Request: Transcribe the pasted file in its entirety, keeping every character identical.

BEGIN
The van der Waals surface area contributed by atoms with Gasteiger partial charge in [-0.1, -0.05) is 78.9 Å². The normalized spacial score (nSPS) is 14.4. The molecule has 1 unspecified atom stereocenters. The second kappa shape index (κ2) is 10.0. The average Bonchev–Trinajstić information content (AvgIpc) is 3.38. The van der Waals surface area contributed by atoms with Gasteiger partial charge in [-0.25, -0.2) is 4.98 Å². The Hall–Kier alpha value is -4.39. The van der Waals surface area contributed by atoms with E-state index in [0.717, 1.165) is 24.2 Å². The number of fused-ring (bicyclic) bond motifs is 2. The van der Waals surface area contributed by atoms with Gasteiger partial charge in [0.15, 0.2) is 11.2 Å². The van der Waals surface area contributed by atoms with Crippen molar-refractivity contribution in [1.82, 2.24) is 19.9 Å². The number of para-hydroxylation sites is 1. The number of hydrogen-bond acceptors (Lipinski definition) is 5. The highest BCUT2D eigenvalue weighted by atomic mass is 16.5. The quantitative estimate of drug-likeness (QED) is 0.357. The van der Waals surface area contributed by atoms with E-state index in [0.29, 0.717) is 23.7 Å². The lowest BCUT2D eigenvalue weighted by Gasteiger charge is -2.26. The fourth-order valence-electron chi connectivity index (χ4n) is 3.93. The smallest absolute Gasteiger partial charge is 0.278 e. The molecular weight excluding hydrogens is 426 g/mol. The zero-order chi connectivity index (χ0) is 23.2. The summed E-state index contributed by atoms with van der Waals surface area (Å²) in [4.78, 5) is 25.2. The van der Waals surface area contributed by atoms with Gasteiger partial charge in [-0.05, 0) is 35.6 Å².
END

The van der Waals surface area contributed by atoms with Gasteiger partial charge in [-0.1, -0.05) is 78.9 Å². The normalized spacial score (nSPS) is 14.4. The molecule has 1 unspecified atom stereocenters. The second kappa shape index (κ2) is 10.0. The average Bonchev–Trinajstić information content (AvgIpc) is 3.38. The van der Waals surface area contributed by atoms with Gasteiger partial charge in [-0.25, -0.2) is 4.98 Å². The Hall–Kier alpha value is -4.39. The van der Waals surface area contributed by atoms with E-state index in [0.717, 1.165) is 24.2 Å². The number of fused-ring (bicyclic) bond motifs is 2. The van der Waals surface area contributed by atoms with Gasteiger partial charge in [0.15, 0.2) is 11.2 Å². The van der Waals surface area contributed by atoms with Crippen molar-refractivity contribution in [1.82, 2.24) is 19.9 Å². The number of para-hydroxylation sites is 1. The number of hydrogen-bond acceptors (Lipinski definition) is 5. The highest BCUT2D eigenvalue weighted by atomic mass is 16.5. The quantitative estimate of drug-likeness (QED) is 0.357. The van der Waals surface area contributed by atoms with E-state index in [0.29, 0.717) is 23.7 Å². The lowest BCUT2D eigenvalue weighted by Gasteiger charge is -2.26. The fourth-order valence-electron chi connectivity index (χ4n) is 3.93. The smallest absolute Gasteiger partial charge is 0.278 e. The molecular weight excluding hydrogens is 426 g/mol. The zero-order chi connectivity index (χ0) is 23.2. The summed E-state index contributed by atoms with van der Waals surface area (Å²) in [4.78, 5) is 25.2. The van der Waals surface area contributed by atoms with Gasteiger partial charge in [-0.05, 0) is 35.6 Å².